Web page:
For at least some people, simple appeals to authority or decency  – Wear a mask because that’s the rule and Wear a mask because others are at risk –  haven’t worked. Next step? Encourage employees who are posting about mask wearing to make it personal. People want to get back to “normal” as soon as possible, right? That can happen a lot sooner if everyone wears a mask. Want to go out to eat? Wear a mask. Or perhaps, Want to go back to the gym? Wear a mask.

Make it economic

Similarly, appealing to the economic realities can be effective. We all want – and need – businesses to reopen, jobs to return and the economy begin recovering. Mask-wearing is a simple way to help that process along. We also now know that not shutting down and letting the virus run its course likely wouldn’t have made much of a difference with the economy. According to the New York Times, new studies out of Sweden show that, ”Not only have thousands more people died than in neighboring countries that imposed lockdowns, but Sweden’s economy has fared little better.” This provides at least some response to people who believe the cost to the economy has been worse than the cost in lives.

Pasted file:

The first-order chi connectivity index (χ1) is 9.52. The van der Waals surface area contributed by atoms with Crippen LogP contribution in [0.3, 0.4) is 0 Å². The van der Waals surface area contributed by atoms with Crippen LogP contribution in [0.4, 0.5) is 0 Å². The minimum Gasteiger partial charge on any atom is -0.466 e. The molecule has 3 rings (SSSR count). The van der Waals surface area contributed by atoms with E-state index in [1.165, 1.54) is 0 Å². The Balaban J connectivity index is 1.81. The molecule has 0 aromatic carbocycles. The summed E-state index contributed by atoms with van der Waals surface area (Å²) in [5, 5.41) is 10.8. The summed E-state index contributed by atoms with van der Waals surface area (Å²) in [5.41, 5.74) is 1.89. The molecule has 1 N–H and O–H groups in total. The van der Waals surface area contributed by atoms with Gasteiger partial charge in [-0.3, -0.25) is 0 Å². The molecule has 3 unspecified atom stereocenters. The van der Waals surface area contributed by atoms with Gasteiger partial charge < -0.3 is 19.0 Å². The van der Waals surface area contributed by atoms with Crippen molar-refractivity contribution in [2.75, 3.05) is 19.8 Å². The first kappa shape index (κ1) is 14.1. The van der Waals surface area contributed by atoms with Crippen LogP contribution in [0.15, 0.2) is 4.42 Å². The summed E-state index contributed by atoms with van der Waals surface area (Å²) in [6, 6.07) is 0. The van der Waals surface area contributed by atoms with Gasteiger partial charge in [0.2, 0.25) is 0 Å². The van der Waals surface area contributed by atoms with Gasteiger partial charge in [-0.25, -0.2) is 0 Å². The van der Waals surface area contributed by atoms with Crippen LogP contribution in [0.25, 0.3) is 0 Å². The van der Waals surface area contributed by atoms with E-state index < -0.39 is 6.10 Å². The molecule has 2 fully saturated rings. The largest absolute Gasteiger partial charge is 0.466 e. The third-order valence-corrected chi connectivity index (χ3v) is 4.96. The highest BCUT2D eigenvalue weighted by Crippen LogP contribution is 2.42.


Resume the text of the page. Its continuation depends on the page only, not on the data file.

Certainly, conspiracy theories being what they are, there is a too-large segment of the US population who will not be convinced by any of these arguments, even if it is a doctor presenting them. However, in any campaign we still must work to convince as many people as possible. And, it is important to try and counteract the endless stream of noise and misinformation being spewed online about the virus. Healthcare organizations working valiantly to care for their communities as the spread of COVID-19 accelerates once again should deploy every tool and empower every spokesperson possible in this frustrating, unnecessary yet very real fight. Cover your employees who are asking others to cover their faces.

David Shifrin
dshifrin@jarrardinc.com